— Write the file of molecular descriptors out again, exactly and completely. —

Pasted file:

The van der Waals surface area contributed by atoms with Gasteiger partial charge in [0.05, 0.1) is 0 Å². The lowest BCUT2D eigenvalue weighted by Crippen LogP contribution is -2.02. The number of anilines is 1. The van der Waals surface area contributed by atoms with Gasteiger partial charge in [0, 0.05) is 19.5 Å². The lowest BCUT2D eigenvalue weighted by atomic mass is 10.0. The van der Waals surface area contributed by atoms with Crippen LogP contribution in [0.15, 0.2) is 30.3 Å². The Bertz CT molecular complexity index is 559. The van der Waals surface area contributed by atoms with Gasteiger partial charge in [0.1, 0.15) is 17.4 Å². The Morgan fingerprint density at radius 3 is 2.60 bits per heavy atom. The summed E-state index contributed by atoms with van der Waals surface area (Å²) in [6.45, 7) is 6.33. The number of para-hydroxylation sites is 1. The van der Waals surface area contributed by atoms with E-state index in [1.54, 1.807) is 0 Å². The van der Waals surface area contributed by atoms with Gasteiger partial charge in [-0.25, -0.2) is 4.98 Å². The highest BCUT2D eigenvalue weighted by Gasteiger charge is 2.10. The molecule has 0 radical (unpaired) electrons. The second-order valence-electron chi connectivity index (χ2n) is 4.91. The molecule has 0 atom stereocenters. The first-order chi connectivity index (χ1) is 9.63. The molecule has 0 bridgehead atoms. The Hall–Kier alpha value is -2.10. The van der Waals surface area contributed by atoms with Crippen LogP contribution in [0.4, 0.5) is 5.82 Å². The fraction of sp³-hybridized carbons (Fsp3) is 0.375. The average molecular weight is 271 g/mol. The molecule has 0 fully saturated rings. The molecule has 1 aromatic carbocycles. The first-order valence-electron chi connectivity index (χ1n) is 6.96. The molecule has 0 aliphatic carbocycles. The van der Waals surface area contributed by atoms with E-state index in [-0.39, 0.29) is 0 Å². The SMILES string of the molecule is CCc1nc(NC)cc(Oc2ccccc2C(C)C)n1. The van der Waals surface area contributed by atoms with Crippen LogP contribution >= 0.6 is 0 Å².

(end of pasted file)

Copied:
The van der Waals surface area contributed by atoms with Gasteiger partial charge in [0.05, 0.1) is 0 Å². The lowest BCUT2D eigenvalue weighted by Crippen LogP contribution is -2.02. The number of anilines is 1. The van der Waals surface area contributed by atoms with Gasteiger partial charge in [0, 0.05) is 19.5 Å². The lowest BCUT2D eigenvalue weighted by atomic mass is 10.0. The van der Waals surface area contributed by atoms with Crippen LogP contribution in [0.15, 0.2) is 30.3 Å². The Bertz CT molecular complexity index is 559. The van der Waals surface area contributed by atoms with Gasteiger partial charge in [0.1, 0.15) is 17.4 Å². The Morgan fingerprint density at radius 3 is 2.60 bits per heavy atom. The summed E-state index contributed by atoms with van der Waals surface area (Å²) in [6.45, 7) is 6.33. The number of para-hydroxylation sites is 1. The van der Waals surface area contributed by atoms with E-state index in [1.54, 1.807) is 0 Å². The van der Waals surface area contributed by atoms with Gasteiger partial charge in [-0.25, -0.2) is 4.98 Å². The highest BCUT2D eigenvalue weighted by Gasteiger charge is 2.10. The molecule has 0 radical (unpaired) electrons. The second-order valence-electron chi connectivity index (χ2n) is 4.91. The molecule has 0 atom stereocenters. The first-order chi connectivity index (χ1) is 9.63. The molecule has 0 bridgehead atoms. The Hall–Kier alpha value is -2.10. The van der Waals surface area contributed by atoms with Crippen LogP contribution in [0.4, 0.5) is 5.82 Å². The fraction of sp³-hybridized carbons (Fsp3) is 0.375. The average molecular weight is 271 g/mol. The molecule has 0 fully saturated rings. The molecule has 1 aromatic carbocycles. The first-order valence-electron chi connectivity index (χ1n) is 6.96. The molecule has 0 aliphatic carbocycles. The van der Waals surface area contributed by atoms with E-state index in [-0.39, 0.29) is 0 Å². The SMILES string of the molecule is CCc1nc(NC)cc(Oc2ccccc2C(C)C)n1. The van der Waals surface area contributed by atoms with Crippen LogP contribution >= 0.6 is 0 Å².